What is SiRNA?

Daniel Liden
Daniel Liden

SiRNA, or small interfering ribonucleic acid, is a type of RNA that is involved in a number of biological processes, most notably RNA interference. RNA interference is a regulatory process that is used to control and limit the expression of some genes. While most RNA is single stranded, siRNA is made up of two complementary strands of nucleotides similar to those in DNA, the primary biological unit for the storage of genetic information. One strand of the double-stranded RNA may bind to messenger RNA in order to inhibit its role in protein synthesis, thereby limiting the expression of a particular gene. Small interfering RNA is sometimes alternatively referred to as silencing or short interfering RNA.

SiRNA is primarily involved in the regulatory process of RNA interference. Long, double-stranded RNA strands are cut apart into much shorter strands by an enzyme called dicer. The two strands then separate; one degrades while the other is integrated into an RNA-induced silencing complex made up of a selection of different proteins and the single siRNA strand, known as the guide strand. The guide strand is used to recognize the specific RNA strand with which the complex is intended to interfere, or "silence." The protein complex cleaves the targeted RNA strand, thereby preventing it from being translated into a protein.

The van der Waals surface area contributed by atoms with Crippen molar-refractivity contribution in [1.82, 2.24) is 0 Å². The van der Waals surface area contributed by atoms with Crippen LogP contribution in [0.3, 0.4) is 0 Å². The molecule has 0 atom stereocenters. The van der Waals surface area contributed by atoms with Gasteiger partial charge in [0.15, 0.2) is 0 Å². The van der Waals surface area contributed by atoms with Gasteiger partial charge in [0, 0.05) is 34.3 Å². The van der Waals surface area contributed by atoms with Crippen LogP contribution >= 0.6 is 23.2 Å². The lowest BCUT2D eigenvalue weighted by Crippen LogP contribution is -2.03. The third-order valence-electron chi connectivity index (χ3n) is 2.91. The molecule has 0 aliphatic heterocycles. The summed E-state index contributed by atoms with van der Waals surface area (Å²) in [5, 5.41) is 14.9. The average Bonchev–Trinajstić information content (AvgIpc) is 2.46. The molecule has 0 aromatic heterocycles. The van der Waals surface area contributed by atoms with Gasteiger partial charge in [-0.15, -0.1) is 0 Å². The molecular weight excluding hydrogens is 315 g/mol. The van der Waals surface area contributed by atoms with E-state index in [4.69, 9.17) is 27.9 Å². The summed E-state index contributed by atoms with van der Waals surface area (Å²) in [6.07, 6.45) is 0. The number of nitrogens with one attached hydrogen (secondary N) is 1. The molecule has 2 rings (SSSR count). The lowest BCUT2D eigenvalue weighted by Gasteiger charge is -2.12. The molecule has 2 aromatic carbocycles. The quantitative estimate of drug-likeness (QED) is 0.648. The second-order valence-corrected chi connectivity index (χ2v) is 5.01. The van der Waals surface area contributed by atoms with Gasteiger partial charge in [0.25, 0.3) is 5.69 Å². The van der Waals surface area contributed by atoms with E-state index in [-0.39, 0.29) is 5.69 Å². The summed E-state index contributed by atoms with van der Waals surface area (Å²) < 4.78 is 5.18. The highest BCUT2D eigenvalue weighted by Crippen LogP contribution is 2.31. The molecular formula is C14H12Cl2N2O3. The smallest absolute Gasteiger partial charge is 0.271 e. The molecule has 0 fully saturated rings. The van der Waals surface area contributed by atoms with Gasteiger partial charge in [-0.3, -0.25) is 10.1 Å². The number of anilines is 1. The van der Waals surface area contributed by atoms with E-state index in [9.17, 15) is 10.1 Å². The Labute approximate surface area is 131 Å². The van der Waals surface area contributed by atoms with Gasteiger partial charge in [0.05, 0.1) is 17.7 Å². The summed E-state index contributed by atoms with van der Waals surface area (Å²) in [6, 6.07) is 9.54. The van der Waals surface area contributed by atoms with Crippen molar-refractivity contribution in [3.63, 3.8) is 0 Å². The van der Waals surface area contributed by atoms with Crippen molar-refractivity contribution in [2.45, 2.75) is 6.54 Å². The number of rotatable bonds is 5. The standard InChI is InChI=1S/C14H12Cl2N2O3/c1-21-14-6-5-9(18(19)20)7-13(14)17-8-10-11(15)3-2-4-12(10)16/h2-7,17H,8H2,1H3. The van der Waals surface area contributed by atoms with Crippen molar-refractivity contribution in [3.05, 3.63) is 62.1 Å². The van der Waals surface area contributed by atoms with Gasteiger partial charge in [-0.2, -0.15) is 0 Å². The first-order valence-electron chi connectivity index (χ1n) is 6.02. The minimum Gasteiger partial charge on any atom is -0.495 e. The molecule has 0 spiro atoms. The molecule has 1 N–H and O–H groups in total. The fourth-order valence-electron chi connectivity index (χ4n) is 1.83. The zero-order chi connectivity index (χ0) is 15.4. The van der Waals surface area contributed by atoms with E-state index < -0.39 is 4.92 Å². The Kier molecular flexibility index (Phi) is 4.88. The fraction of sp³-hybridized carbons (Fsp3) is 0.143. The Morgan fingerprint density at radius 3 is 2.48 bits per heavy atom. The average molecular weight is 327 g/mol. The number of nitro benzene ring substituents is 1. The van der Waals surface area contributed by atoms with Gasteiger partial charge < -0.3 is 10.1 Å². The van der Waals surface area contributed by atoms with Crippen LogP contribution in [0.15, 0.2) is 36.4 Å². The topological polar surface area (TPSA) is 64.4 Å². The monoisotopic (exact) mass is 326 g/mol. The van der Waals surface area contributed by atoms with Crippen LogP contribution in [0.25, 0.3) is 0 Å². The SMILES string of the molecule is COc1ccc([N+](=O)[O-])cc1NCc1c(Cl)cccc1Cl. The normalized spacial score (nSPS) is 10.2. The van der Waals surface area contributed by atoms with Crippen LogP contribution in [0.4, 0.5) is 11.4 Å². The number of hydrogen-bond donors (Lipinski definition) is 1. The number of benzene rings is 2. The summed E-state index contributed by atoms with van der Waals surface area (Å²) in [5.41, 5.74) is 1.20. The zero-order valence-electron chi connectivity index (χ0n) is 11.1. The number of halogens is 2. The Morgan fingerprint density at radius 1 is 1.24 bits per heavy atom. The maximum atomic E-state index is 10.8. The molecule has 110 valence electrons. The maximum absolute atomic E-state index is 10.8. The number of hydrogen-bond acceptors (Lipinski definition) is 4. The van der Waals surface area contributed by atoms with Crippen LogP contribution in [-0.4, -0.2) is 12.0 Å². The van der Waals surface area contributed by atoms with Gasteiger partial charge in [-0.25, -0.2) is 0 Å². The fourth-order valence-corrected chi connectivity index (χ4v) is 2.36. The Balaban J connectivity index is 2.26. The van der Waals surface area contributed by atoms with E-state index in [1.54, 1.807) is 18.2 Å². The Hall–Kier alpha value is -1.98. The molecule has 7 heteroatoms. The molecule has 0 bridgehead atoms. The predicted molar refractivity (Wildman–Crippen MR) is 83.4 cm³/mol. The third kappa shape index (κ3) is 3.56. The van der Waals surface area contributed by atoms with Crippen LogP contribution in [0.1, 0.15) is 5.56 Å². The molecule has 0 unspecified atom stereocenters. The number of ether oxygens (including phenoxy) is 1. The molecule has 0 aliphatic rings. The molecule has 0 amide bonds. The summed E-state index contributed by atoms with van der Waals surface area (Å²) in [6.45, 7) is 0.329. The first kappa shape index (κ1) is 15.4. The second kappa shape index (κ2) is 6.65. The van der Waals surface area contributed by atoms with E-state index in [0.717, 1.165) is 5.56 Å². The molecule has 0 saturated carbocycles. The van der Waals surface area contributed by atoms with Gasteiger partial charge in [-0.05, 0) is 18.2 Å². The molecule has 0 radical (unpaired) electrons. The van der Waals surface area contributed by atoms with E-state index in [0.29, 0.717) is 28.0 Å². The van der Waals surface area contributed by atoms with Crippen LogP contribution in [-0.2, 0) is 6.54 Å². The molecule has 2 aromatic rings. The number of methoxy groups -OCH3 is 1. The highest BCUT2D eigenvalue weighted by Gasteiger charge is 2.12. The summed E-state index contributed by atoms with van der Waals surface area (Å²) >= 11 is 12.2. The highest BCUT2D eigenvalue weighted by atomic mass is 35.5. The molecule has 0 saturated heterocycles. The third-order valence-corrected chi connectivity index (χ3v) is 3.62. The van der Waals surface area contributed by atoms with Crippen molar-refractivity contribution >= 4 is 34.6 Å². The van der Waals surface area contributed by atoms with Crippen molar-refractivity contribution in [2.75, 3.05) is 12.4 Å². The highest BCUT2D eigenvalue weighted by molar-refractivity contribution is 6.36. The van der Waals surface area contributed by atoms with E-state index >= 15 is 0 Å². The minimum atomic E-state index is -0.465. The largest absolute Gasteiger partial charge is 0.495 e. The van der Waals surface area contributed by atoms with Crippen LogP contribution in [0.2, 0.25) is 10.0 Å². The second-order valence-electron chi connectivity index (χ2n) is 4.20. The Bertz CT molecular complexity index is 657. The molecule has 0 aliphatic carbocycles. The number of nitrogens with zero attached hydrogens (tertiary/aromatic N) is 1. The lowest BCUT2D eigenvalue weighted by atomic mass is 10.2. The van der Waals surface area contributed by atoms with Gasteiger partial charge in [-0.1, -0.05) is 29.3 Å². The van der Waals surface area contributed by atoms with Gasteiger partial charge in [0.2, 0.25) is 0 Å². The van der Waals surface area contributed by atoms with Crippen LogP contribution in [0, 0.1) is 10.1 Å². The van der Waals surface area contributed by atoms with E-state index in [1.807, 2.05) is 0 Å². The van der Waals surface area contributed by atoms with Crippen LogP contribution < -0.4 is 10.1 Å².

RNA interference guided by siRNA is an important tool used in many different biology laboratories because of its ability to target and suppress the expression of specific genes. Researchers do, however, face many problems while implementing RNA interference as an effective research method. The short siRNA strands sometimes bind incompletely to the wrong RNA sequences, so nonspecific binding is sometimes a problem. Additionally, many different viruses act through double stranded RNA, so an organism's immune system may recognize siRNA as a threat and mount an immune response against it. Regardless of these problems, researchers have been able to use RNA interference to substantially reduce the expression of a given gene in order to determine the exact function of the gene in question.

The immune systems of various organisms, including plants, mammals, and insects, actually rely on RNA interference to some extent. This is particularly true when the organism needs to combat a viral infection. The RNA-induced silencing complex can target and deactivate viral RNA to prevent it from damaging the host organism. While the roles of siRNA and RNA interference are well understood in plants and some other organisms, the exact level of involvement of RNA in the mammalian immune system remains poorly understood.

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